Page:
Researching Etiquette


This particular subject is an area in which I feel I can never ever say enough.

Again, as with other entries, this one isn't just aimed at the new researcher, but should be read and considered by every researcher out there. All too often though, this is one area in which the average researcher feels that they can scrimp.



All too often in this new current world of internet researching, people tend to think and feel that they are rather anonymous. They act and react in ways that for them would be unthinkable in a face to face relationship or even over the telephone.

Many of us learned at a young age that "you catch more flies with honey".

This same theory applies to researching strongly. None of us likes or particularly cares to associate with a pushy, rude, ungrateful, selfish or greedy person. But in our researching we find that WE are that person from time to time.

We are so excited at gaining a piece of information that we sometimes forget the basics of common courtesy. This is not by any means to offer an excuse for the behavior. This is to simply state that it happens and why.

Just as in our everyday lives, there are certain rules of human behavior that we must follow when interacting with other individuals. I would like to cover a few of these that applies to the world of researching. Many don't realize that in not observing these simple rules, they are only really hurting themselves. The recipient of the rudeness will of course be momentarily offended; but in the long run, it is the inconsiderate person who really suffers as eventually nobody will want to exchange data with them and this is where it gets painful. Any true researcher comprehends the fact that the success of their research depends greatly on the willingness of others to share their data.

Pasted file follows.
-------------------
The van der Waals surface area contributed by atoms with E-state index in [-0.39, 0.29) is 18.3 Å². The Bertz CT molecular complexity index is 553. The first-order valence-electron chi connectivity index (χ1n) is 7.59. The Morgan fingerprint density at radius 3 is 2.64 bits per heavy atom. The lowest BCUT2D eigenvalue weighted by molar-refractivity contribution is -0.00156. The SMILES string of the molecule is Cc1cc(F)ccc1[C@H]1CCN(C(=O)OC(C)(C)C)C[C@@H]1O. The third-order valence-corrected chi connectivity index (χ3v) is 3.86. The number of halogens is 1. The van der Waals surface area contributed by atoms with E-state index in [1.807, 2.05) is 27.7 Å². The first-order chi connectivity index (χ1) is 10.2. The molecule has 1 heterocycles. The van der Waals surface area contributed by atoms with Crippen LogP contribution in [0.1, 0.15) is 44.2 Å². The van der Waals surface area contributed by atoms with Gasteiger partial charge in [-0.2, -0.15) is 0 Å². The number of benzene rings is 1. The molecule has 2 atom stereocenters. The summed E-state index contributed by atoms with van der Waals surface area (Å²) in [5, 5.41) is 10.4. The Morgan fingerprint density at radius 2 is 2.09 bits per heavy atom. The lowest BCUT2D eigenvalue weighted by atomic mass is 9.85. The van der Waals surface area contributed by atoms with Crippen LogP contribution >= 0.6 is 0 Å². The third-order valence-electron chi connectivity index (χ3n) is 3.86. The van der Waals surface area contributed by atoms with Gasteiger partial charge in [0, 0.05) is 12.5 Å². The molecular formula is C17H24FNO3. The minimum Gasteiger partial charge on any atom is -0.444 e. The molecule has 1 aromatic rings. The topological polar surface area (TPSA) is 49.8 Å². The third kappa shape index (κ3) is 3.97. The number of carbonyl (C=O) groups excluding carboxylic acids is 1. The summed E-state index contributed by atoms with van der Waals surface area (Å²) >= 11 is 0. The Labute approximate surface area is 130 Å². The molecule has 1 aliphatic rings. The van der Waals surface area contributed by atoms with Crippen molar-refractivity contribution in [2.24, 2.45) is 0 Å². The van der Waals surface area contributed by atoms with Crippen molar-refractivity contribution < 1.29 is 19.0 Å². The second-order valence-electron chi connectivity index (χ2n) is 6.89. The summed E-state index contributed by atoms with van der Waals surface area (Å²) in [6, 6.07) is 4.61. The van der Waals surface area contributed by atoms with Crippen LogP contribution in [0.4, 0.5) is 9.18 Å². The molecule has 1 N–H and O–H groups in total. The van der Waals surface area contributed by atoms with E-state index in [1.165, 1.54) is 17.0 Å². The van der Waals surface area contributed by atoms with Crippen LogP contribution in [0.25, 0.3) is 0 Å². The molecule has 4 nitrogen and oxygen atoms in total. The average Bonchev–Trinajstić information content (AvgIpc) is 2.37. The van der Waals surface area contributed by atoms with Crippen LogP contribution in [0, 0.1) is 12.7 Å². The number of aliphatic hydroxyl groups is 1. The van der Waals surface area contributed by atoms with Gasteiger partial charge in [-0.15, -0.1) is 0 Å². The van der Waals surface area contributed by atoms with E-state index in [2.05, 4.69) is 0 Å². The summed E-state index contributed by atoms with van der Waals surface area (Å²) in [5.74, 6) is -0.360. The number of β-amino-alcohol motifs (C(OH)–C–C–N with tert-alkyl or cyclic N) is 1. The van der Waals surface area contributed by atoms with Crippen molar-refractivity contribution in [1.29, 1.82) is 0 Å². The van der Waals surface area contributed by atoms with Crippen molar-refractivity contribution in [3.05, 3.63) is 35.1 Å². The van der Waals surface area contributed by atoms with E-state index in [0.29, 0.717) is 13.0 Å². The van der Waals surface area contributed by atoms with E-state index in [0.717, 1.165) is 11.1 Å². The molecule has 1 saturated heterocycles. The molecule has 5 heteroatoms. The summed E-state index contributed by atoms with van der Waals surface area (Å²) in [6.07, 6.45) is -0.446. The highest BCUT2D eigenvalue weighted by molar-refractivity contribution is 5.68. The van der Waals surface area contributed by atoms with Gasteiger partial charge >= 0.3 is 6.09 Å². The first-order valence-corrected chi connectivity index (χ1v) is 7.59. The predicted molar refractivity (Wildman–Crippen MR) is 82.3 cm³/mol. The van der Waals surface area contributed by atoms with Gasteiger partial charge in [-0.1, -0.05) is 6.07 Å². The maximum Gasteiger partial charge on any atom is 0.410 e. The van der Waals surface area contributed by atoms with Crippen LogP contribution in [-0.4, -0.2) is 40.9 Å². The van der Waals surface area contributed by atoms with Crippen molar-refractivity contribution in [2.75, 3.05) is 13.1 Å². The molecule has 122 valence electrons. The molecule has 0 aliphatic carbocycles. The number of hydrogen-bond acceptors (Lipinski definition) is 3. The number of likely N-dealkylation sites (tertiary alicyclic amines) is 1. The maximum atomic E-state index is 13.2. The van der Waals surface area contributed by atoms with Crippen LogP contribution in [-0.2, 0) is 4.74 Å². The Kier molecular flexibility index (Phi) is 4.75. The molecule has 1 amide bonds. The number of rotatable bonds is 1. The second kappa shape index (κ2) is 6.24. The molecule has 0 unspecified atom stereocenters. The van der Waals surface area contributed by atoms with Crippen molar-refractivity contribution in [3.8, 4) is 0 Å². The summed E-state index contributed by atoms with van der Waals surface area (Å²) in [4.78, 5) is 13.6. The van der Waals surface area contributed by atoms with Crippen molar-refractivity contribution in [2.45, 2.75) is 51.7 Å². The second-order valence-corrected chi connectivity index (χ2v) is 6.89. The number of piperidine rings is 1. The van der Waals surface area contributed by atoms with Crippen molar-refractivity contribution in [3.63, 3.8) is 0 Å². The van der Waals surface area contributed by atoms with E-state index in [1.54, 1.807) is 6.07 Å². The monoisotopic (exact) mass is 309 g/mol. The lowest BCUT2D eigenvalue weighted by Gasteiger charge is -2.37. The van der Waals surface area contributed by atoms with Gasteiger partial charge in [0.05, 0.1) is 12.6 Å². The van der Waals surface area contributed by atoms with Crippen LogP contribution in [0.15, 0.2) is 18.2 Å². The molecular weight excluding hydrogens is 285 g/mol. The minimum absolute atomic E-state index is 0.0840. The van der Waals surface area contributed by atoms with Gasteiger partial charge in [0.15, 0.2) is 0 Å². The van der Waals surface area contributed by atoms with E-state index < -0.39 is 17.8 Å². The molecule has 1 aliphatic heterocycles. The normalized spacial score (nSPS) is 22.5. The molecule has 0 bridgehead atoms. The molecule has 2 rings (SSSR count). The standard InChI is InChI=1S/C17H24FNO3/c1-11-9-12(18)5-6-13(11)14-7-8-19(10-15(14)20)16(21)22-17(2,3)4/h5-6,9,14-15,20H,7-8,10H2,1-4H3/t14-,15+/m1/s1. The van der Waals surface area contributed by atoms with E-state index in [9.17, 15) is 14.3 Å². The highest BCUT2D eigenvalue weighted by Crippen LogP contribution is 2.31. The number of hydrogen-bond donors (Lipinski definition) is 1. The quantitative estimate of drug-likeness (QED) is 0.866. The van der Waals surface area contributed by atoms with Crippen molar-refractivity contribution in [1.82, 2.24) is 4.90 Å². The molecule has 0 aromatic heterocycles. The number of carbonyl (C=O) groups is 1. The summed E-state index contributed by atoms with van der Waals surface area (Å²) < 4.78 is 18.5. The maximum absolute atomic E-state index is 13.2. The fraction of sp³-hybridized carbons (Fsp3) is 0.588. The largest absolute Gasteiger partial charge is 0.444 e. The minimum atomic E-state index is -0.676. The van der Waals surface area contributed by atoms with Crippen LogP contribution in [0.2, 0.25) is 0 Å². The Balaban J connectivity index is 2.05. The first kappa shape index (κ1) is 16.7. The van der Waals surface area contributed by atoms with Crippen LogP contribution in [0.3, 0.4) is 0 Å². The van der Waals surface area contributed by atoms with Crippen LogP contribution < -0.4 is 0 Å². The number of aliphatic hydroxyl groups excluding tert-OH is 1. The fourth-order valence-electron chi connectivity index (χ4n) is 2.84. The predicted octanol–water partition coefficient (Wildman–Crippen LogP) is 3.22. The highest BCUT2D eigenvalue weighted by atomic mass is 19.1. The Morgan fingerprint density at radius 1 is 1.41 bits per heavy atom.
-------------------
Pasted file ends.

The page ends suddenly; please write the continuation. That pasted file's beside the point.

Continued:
Debbie's Rule for Researching Etiquette

In making a posting in a quest for information NEVER, EVER, EVER; Ask for everything another researcher possesses.

I myself have been asked time and again by another researcher "Send me all you have on so and so". Those particular people receive one thing from me. NOTHING. Most persons apparently don't grasp the concept that any serious researcher who has accumulated much data on a surname has put much time and effort into finding this information. Not only will they be extremely offended to think of just "handing that over", YOU should be extremely ashamed that you even asked. Really, why should they just turn everything over to you?? You should ALWAYS present your request to another researcher in the frame of "Whatever you would care to Share". To paraphrase this simple first rule in etiquette "The quickest way to receive nothing is to ask for everything".

Be extremely appreciative of whatever small scrap of information you might receive

I am certain that from time to time, many of us have given to organizations such as the Salvation Army, etc. If you remember, no matter what you gave them, they always responded as if you had written that million dollar check. Remember how generous that made you feel. More importantly, remember how willing that made you to contribute the next time?